Lekota agreed that “we need unity of all South Africans who do not agree with this attempt to erode the Constitution”. A divided opposition is impotent, he said: “We cannot have these bits and pieces scattered, it’s useless.” He painted infighting as a waste of time: “What’s the point of defeating the DA? Even if we defeat them, they don’t have power,” he said, prompting the rebuke of “Yes we do!” from Zille. Undaunted, he continued: “If you fight the IFP – and I have no time to do that – they have no power. If you fight Cope, we have no power. We need power to change the situation.”
Throughout the event, he stressed a DA-friendly non-racial ideology which seemed to meet with immense favour from the crowd. “It matters not if Helen is white or light. If Helen is building schools, and your child can go to school in the Western Cape, your child has a future,” he said. “I will work with any man or woman, black or white, who is determined to build a better future for our people.”
Both Zille and Lekota painted the 2014 election as crucial. Lekota pointed out that seven million registered voters did not turn out for the last election, which he attributed to disenchantment with the ANC. He appealed to the audience to find these citizens and encourage them to vote for opposition parties. “We must go to the people in the countryside and say: if [the ANC] give you food parcels, take them and eat them – it’s your money after all – but don’t vote for them!” he said.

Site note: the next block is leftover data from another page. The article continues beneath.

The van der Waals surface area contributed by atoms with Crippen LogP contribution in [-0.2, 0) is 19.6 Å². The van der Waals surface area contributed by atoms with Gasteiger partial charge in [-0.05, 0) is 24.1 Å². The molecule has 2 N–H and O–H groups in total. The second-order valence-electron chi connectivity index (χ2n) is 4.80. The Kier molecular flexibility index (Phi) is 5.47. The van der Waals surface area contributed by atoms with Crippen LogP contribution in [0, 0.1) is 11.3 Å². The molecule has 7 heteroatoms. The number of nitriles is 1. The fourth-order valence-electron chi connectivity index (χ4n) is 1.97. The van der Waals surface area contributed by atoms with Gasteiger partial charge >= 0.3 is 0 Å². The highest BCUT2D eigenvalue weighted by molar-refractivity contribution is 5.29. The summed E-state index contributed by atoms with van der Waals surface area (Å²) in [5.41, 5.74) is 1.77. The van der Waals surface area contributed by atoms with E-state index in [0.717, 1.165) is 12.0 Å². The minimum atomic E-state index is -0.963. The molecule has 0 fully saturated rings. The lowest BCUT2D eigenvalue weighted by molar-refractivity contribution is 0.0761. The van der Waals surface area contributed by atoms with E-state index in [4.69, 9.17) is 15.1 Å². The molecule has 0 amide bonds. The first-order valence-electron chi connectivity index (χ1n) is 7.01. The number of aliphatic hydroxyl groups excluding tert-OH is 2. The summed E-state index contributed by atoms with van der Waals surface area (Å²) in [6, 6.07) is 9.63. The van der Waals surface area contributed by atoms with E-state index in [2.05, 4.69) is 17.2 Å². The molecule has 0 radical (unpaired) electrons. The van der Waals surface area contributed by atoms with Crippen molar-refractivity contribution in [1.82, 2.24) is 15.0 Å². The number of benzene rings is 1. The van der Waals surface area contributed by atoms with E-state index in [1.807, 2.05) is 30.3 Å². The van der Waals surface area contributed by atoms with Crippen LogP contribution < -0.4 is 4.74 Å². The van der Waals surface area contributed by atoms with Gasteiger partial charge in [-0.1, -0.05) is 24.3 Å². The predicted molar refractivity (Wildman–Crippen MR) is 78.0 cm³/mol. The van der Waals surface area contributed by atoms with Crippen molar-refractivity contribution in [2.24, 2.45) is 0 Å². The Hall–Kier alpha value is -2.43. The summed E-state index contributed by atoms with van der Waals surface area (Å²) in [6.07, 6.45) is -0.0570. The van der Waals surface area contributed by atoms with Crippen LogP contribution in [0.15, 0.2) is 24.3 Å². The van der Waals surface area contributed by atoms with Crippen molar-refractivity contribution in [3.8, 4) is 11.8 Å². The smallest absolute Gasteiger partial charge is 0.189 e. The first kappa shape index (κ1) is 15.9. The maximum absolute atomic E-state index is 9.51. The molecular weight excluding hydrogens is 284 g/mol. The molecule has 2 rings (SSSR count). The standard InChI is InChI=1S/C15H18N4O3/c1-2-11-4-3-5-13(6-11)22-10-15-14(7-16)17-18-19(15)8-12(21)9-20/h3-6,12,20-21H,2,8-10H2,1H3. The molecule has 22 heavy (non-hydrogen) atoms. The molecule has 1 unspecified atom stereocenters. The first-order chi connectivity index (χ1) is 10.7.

Zille repeated a line she trots out often on Twitter: “In the end, the voters get the government they voted for, and the government that they deserve. Our job is to tell people what the consequences are.”
Another issue on which the two concurred was that of electoral reform, with both pushing for a structure which is a mixture of a constituency system and proportional representation. Both felt that a constituency system was essential in order to hold representatives accountable to their communities, and both acknowledged the reality that this was a change only likely to be made if opposition parties came to power.
Taking the stage after a fairly tame Q&A session, DA Shadow Finance Minister Tim Harris concluded the event by stressing – as if it wasn’t already clear – just how close the DA and Cope were. “You don’t often see the camaraderie between Cope and the DA in parliament, but we work together far more often than you would be aware of,” he said. “Helen Zille and Terror Lekota are saying the same things, singing off the same hymn-sheet. I think in a small way we started making history here tonight.”
Exactly what that ‘history’ will look like was left unspecified. Rumours cropped up around October last year that a merger between the DA and Cope was being considered, with reports painting Lekota as pushing for it and Cope MPs as being opposed. The planned merger was subsequently vehemently denied by Cope.
“I genuinely cannot predict what will happen,” Mazibuko told the Daily Maverick after the event. “In Parliament we have a common enemy, but when we go into our separate corners it’s difficult to predict. What happened tonight is not the culmination or the beginning of anything.”
But don’t rule anything out just yet. “I think it would be fair to call it a courtship,” she conceded. DM
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Photo: Mosiuoa Lekota (Reuters file photo)